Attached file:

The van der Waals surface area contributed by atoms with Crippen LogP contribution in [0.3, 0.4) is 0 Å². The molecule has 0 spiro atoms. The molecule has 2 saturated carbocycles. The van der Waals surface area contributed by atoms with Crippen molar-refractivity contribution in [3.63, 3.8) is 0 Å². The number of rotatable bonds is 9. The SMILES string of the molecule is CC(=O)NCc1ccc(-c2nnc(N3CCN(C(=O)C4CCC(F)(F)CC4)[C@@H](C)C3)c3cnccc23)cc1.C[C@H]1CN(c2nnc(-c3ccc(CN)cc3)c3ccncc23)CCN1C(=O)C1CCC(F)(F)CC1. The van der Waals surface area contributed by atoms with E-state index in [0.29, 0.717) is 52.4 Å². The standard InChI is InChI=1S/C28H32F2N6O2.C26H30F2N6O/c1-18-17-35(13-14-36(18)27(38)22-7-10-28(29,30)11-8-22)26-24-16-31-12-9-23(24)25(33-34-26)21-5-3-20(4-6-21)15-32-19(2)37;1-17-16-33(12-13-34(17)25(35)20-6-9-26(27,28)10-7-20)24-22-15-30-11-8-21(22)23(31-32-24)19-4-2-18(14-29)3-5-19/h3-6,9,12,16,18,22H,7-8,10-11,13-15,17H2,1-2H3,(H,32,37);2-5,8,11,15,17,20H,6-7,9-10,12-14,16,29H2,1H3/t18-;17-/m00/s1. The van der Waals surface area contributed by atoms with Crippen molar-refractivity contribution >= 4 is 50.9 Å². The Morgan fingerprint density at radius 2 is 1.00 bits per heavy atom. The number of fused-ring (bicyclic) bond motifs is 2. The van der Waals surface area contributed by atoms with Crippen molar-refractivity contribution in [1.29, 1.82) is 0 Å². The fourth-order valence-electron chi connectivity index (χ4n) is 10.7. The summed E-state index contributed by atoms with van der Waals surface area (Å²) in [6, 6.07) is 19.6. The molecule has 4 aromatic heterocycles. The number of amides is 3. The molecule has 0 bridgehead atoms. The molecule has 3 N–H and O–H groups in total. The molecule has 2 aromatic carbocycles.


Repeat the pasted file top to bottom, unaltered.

The van der Waals surface area contributed by atoms with Crippen LogP contribution in [0.3, 0.4) is 0 Å². The molecule has 0 spiro atoms. The molecule has 2 saturated carbocycles. The van der Waals surface area contributed by atoms with Crippen molar-refractivity contribution in [3.63, 3.8) is 0 Å². The number of rotatable bonds is 9. The SMILES string of the molecule is CC(=O)NCc1ccc(-c2nnc(N3CCN(C(=O)C4CCC(F)(F)CC4)[C@@H](C)C3)c3cnccc23)cc1.C[C@H]1CN(c2nnc(-c3ccc(CN)cc3)c3ccncc23)CCN1C(=O)C1CCC(F)(F)CC1. The van der Waals surface area contributed by atoms with E-state index in [0.29, 0.717) is 52.4 Å². The standard InChI is InChI=1S/C28H32F2N6O2.C26H30F2N6O/c1-18-17-35(13-14-36(18)27(38)22-7-10-28(29,30)11-8-22)26-24-16-31-12-9-23(24)25(33-34-26)21-5-3-20(4-6-21)15-32-19(2)37;1-17-16-33(12-13-34(17)25(35)20-6-9-26(27,28)10-7-20)24-22-15-30-11-8-21(22)23(31-32-24)19-4-2-18(14-29)3-5-19/h3-6,9,12,16,18,22H,7-8,10-11,13-15,17H2,1-2H3,(H,32,37);2-5,8,11,15,17,20H,6-7,9-10,12-14,16,29H2,1H3/t18-;17-/m00/s1. The van der Waals surface area contributed by atoms with Crippen molar-refractivity contribution >= 4 is 50.9 Å². The Morgan fingerprint density at radius 2 is 1.00 bits per heavy atom. The number of fused-ring (bicyclic) bond motifs is 2. The van der Waals surface area contributed by atoms with Crippen molar-refractivity contribution in [1.29, 1.82) is 0 Å². The fourth-order valence-electron chi connectivity index (χ4n) is 10.7. The summed E-state index contributed by atoms with van der Waals surface area (Å²) in [6, 6.07) is 19.6. The molecule has 4 aromatic heterocycles. The number of amides is 3. The molecule has 0 bridgehead atoms. The molecule has 3 N–H and O–H groups in total. The molecule has 2 aromatic carbocycles.